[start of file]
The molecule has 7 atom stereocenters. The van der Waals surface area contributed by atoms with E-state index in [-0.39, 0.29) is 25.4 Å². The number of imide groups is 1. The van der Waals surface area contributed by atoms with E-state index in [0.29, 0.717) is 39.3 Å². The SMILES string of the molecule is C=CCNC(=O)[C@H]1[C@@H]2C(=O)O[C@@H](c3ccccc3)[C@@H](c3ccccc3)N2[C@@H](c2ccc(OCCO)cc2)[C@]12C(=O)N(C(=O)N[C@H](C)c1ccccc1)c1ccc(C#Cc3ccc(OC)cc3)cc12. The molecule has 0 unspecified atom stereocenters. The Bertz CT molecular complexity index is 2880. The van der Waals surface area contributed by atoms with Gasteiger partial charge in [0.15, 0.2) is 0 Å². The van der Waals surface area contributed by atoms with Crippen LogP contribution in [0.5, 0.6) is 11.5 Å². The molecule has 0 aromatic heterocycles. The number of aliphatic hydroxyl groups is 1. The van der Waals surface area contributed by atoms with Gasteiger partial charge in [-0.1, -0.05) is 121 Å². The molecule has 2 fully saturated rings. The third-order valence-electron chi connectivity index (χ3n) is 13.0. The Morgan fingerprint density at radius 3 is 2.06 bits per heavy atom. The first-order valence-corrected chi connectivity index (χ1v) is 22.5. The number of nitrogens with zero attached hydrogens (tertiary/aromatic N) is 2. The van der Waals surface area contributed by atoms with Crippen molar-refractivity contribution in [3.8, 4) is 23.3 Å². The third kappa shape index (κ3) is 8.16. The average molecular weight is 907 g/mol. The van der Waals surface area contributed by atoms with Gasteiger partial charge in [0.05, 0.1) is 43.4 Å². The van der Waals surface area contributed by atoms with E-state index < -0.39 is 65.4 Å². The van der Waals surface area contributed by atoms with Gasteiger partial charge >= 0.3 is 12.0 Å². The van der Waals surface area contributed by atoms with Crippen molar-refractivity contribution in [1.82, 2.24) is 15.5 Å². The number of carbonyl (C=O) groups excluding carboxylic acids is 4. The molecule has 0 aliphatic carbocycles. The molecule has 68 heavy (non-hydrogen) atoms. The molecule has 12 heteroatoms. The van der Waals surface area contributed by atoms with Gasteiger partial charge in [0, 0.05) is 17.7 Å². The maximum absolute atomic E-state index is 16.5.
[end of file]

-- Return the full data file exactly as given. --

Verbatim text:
The molecule has 7 atom stereocenters. The van der Waals surface area contributed by atoms with E-state index in [-0.39, 0.29) is 25.4 Å². The number of imide groups is 1. The van der Waals surface area contributed by atoms with E-state index in [0.29, 0.717) is 39.3 Å². The SMILES string of the molecule is C=CCNC(=O)[C@H]1[C@@H]2C(=O)O[C@@H](c3ccccc3)[C@@H](c3ccccc3)N2[C@@H](c2ccc(OCCO)cc2)[C@]12C(=O)N(C(=O)N[C@H](C)c1ccccc1)c1ccc(C#Cc3ccc(OC)cc3)cc12. The molecule has 0 unspecified atom stereocenters. The Bertz CT molecular complexity index is 2880. The van der Waals surface area contributed by atoms with Gasteiger partial charge in [0.15, 0.2) is 0 Å². The van der Waals surface area contributed by atoms with Crippen LogP contribution in [0.5, 0.6) is 11.5 Å². The molecule has 0 aromatic heterocycles. The number of aliphatic hydroxyl groups is 1. The van der Waals surface area contributed by atoms with Gasteiger partial charge in [-0.1, -0.05) is 121 Å². The molecule has 2 fully saturated rings. The third-order valence-electron chi connectivity index (χ3n) is 13.0. The Morgan fingerprint density at radius 3 is 2.06 bits per heavy atom. The first-order valence-corrected chi connectivity index (χ1v) is 22.5. The number of nitrogens with zero attached hydrogens (tertiary/aromatic N) is 2. The van der Waals surface area contributed by atoms with Crippen molar-refractivity contribution in [3.8, 4) is 23.3 Å². The third kappa shape index (κ3) is 8.16. The average molecular weight is 907 g/mol. The van der Waals surface area contributed by atoms with Gasteiger partial charge in [0.05, 0.1) is 43.4 Å². The van der Waals surface area contributed by atoms with E-state index < -0.39 is 65.4 Å². The van der Waals surface area contributed by atoms with Gasteiger partial charge >= 0.3 is 12.0 Å². The van der Waals surface area contributed by atoms with Crippen molar-refractivity contribution in [1.82, 2.24) is 15.5 Å². The number of carbonyl (C=O) groups excluding carboxylic acids is 4. The molecule has 0 aliphatic carbocycles. The molecule has 68 heavy (non-hydrogen) atoms. The molecule has 12 heteroatoms. The van der Waals surface area contributed by atoms with Gasteiger partial charge in [0, 0.05) is 17.7 Å². The maximum absolute atomic E-state index is 16.5.